* Yen capped after US jobs data, Softbank news also weighs
* Aussie, risk currencies underpinned as Asia shares edge up
* Euro steady as Spain’s move, ECB bond-buy timing awaited
By Chikako Mogi
TOKYO, Oct 12 (Reuters) - The euro steadied on Friday after snapping a three-day decline the day before when the International Monetary Fund said indebted euro zone economies should have more time to cut budget deficits, while the yen was capped as risk aversion eased.
Markets are stuck in ranges as investors continue to wait for Spain, the euro zone’s fourth-largest economy gasping under the weight of huge public deficit, to request a bailout and activate the European Central Bank’s new scheme aimed at easing the refinancing pains of highly-indebted euro zone countries.
“Everyone is still waiting on Spain to request aid and for the ECB to eventually start buying bonds. Until that really happens it’s hard to see (currencies) break decisively out of current ranges,” said Gareth Berry, G10 FX strategist for UBS in Singapore, noting that much of the price action was merely consolidation in current ranges.
IMF Managing Director Christine Lagarde reiterated on Friday that more time is necessary for Greece. On Thursday, she said she favoured giving Greece and Spain more time to reduce their budget deficits because cutting too deeply, too fast would do more harm than good.
The euro steadied around $1.2928, after hitting a high of $1.29465 earlier, near Thursday’s peak of $1.2952. The single currency has stayed above key technical support at its 200-day moving average.
Lagarde’s comments reaffirmed that the IMF “had to soften its stance as cutting Greece off the euro zone isn’t viable,” said Mitsuru Yaguchi, senior manager at Bank of Tokyo-Mitsubishi UFJ’s economic research department.
“At the same time, it is quite unclear whether giving more time for Greece would bear fruit, and that’s why markets are drifting without a clear direction,” he said.
Yaguchi said the next focus is “whether euro zone member countries will also acknowledge that more time should be spent for Greece, as well as who will provide additional aid for Greece and how that will be done including the issue of haircuts.”
Traders said other potential catalysts to move markets either way include the result of review by Moody’s Investors Service on its Spanish credit rating, expected by the end of the month, with markets seeing the risk of a cut to a junk status.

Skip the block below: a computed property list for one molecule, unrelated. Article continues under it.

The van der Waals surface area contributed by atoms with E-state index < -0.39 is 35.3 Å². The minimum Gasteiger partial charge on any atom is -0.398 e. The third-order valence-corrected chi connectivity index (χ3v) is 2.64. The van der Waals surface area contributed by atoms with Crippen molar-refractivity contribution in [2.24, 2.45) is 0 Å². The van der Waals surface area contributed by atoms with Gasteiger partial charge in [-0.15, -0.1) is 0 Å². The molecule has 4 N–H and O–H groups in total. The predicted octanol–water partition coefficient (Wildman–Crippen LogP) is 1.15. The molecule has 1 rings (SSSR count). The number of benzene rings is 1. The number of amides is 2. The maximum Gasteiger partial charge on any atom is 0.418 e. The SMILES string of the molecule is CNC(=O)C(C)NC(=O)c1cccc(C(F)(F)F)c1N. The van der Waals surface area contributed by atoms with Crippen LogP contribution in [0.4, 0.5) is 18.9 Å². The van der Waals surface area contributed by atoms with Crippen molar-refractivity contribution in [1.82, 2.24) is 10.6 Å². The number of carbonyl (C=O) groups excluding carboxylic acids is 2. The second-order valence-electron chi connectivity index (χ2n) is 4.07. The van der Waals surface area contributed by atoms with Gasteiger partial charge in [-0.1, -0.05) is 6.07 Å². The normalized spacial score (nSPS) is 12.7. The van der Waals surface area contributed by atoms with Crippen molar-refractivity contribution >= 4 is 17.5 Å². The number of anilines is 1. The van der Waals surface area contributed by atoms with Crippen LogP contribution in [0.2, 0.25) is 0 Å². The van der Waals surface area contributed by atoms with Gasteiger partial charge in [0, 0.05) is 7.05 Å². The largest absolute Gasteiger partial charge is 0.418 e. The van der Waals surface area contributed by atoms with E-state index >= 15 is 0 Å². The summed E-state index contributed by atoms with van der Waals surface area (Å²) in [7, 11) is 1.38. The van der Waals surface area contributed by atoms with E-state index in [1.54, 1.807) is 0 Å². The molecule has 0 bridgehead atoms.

European Union leaders are due to meet on Oct. 18-19.
As currency market participants kept their eyes on equities, a slight gain of 0.3 percent in Asian stocks outside Japan suggested easing risk-aversion and underpinned growth and risk sensitive currencies such as the Australian dollar higher.
The Aussie was steady against the yen at 80.40, after rising to a high of 80.74 earlier. The euro also stood nearly flat at at 101.28 yen off an earlier high of 101.59.
The Aussie earlier came just a touch below its highest since Oct. 2 of $1.0294 seen on Thursday.
The stability in the euro and riskier currencies capped the dollar index, which is measured against a basket of six key currencies.
Against the yen, the dollar was buoyed by a number of factors, rising to a high of 78.54 yen. On Thursday, it hit 77.94 yen, its lowest against the Japanese currency since Oct. 1.
Data showing a sharp decline in initial U.S. jobless claims last week, to the lowest level in more than four and a half years, and news that Japanese wireless service provider Softbank Corp may buy a majority stake in Sprint Nextel, in a deal that could be worth at least 1 trillion yen ($12.74 billion helped support the dollar against the yen, traders said.
“The mood towards the yen switched completely overnight, after the initial claims and Softbank news, which at least is not a yen-buying factor,” said Hiroshi Maeba, head of FX trading Japan for UBS in Tokyo. He added that the potential Softbank deal was so large that currency markets could be tapped for part of the financing.
He expected the dollar/yen to trade near 78.50 within a broader range of 78.30-78.60, with support around 78.25 yen and the base of the daily Ichimoku cloud around 78.70 serving as resistance.
Traders also noted wariness about Japan’s resolve to prevent the yen’s appreciation, with Japanese Economics Minister Seiji Maehara saying he will discuss the pain a strong yen is inflicting on Japanese exports when he meets U.S. Federal Reserve Chairman Ben Bernanke and ECB President Mario Draghi later on Friday.